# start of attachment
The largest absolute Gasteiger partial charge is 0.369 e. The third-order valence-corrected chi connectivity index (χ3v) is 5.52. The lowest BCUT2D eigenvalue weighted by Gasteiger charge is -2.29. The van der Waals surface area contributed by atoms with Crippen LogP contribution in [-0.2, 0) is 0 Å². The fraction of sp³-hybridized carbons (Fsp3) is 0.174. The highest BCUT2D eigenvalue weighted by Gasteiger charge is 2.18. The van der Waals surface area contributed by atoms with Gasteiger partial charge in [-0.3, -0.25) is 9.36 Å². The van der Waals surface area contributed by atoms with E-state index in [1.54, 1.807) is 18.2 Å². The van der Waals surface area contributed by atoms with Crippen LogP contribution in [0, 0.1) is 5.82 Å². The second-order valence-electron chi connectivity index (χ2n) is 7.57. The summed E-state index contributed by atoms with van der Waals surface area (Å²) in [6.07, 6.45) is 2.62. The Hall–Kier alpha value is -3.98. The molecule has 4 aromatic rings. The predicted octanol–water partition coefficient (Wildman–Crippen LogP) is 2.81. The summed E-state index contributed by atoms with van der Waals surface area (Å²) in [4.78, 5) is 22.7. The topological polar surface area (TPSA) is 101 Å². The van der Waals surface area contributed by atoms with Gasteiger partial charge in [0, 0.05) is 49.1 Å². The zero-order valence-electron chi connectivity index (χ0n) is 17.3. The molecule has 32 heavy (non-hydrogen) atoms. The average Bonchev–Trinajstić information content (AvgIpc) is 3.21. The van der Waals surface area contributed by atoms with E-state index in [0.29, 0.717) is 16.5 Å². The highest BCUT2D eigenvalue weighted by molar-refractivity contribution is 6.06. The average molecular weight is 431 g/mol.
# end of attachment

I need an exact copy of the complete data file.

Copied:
The largest absolute Gasteiger partial charge is 0.369 e. The third-order valence-corrected chi connectivity index (χ3v) is 5.52. The lowest BCUT2D eigenvalue weighted by Gasteiger charge is -2.29. The van der Waals surface area contributed by atoms with Crippen LogP contribution in [-0.2, 0) is 0 Å². The fraction of sp³-hybridized carbons (Fsp3) is 0.174. The highest BCUT2D eigenvalue weighted by Gasteiger charge is 2.18. The van der Waals surface area contributed by atoms with Gasteiger partial charge in [-0.3, -0.25) is 9.36 Å². The van der Waals surface area contributed by atoms with E-state index in [1.54, 1.807) is 18.2 Å². The van der Waals surface area contributed by atoms with Crippen LogP contribution in [0, 0.1) is 5.82 Å². The second-order valence-electron chi connectivity index (χ2n) is 7.57. The summed E-state index contributed by atoms with van der Waals surface area (Å²) in [6.07, 6.45) is 2.62. The Hall–Kier alpha value is -3.98. The molecule has 4 aromatic rings. The predicted octanol–water partition coefficient (Wildman–Crippen LogP) is 2.81. The summed E-state index contributed by atoms with van der Waals surface area (Å²) in [4.78, 5) is 22.7. The topological polar surface area (TPSA) is 101 Å². The van der Waals surface area contributed by atoms with Gasteiger partial charge in [0, 0.05) is 49.1 Å². The zero-order valence-electron chi connectivity index (χ0n) is 17.3. The molecule has 32 heavy (non-hydrogen) atoms. The average Bonchev–Trinajstić information content (AvgIpc) is 3.21. The van der Waals surface area contributed by atoms with E-state index in [0.29, 0.717) is 16.5 Å². The highest BCUT2D eigenvalue weighted by molar-refractivity contribution is 6.06. The average molecular weight is 431 g/mol.